"Milk" in various forms compared

We are presented with a variety of milk-like beverage options at the supermarket. Have you ever compared these options? Posted below are side-carton images of various milk products:  rice dream, almond milk, cow milk, coconut milk, flax milk and soy milk. Per 8 ounce serving size for each, what do you notice regarding calories, protein, fat, calcium and other nutrient content? Why do you choose one milk beverage over another?

From the selected cartons above (taken from Whole Foods grocery):

Rice milk has the highest calorie count (120 kcal) mostly coming from 10 grams of sugar per serving; no fiber, virtually no protein (1 g) and low fat (2.5 g).

Almond milk has a low calorie content (60 kcal), is low fat (2.5 g), moderate sugar (7 g) and has virtually no protein (1 g).

Cow milk has the highest calorie content (160 kcal), highest fat (9 g) and highest saturated fat content (5 g), sugar content (12 g), and protein content (8 g).

Soy milk has a moderate 100 kcal content, moderate fat content (4 g), moderate sugar content (6 g), and high protein content (7 g).

Flax milk has the lowest calorie content (50 kcal), coming entirely from unsaturated fat (2.5 g) and sugar (7 g).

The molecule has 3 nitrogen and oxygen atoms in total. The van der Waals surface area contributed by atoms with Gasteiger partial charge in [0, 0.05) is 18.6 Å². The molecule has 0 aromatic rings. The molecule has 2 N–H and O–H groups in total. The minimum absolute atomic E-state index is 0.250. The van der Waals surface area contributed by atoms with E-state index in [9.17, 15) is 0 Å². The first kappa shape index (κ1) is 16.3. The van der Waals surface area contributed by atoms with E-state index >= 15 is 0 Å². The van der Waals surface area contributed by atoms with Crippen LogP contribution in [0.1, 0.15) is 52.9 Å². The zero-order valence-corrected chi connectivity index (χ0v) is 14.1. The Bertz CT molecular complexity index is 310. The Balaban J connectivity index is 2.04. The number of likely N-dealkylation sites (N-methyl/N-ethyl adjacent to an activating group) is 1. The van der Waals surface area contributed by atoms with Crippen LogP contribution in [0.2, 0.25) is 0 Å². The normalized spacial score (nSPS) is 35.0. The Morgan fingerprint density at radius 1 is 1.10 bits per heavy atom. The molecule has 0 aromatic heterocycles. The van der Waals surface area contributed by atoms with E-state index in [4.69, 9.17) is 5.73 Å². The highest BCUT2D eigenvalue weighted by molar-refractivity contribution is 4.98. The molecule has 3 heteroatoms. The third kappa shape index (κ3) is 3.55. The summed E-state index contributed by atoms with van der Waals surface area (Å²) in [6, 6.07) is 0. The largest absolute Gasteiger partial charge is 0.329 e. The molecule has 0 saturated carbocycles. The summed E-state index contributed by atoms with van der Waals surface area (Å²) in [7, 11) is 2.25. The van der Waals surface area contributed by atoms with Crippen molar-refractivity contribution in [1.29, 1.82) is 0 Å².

Coconut milk has a moderately low calorie content (7o kcal) coming largely from fat (4 grams saturated fat, 1/2 g unsaturated fat), and sugar (7 g). Coconut milk has no protein.

Many vegetarians and vegans choose non-cow milk for their milk beverages. Some people choose a milk based on taste of product or because they have allergies to one or another milk (cow milk and soy milk allergies are common, some people are allergic to almonds).

The environmental impact of milk production impacts some peoples’ choice. A gallon of cow milk utilizes many more gallons of water to make than a gallon of any other milk; many people choose non-cow milk for environmental reasons and/or concerns about animal welfare.

People choose a milk product based on its calorie content or based on that food’s ability to fit nutritional goals. Nonetheless, the `milk’ of a product may bear little resemblance to its parent nutritionally (for example- coconut, almond and flax milks have no fiber to speak of whereas coconuts and almonds and flax are fibrous; almond milk has virtually no protein whereas almonds are high protein snacks;  and rice milk is mostly sugar whereas rice has protein). Many milks are fortified, however, to contain extra vitamins and minerals so nutritional aspects have been enhanced, just not necessarily in ways you might expect.

Choose your milk thoughtfully and look at labels.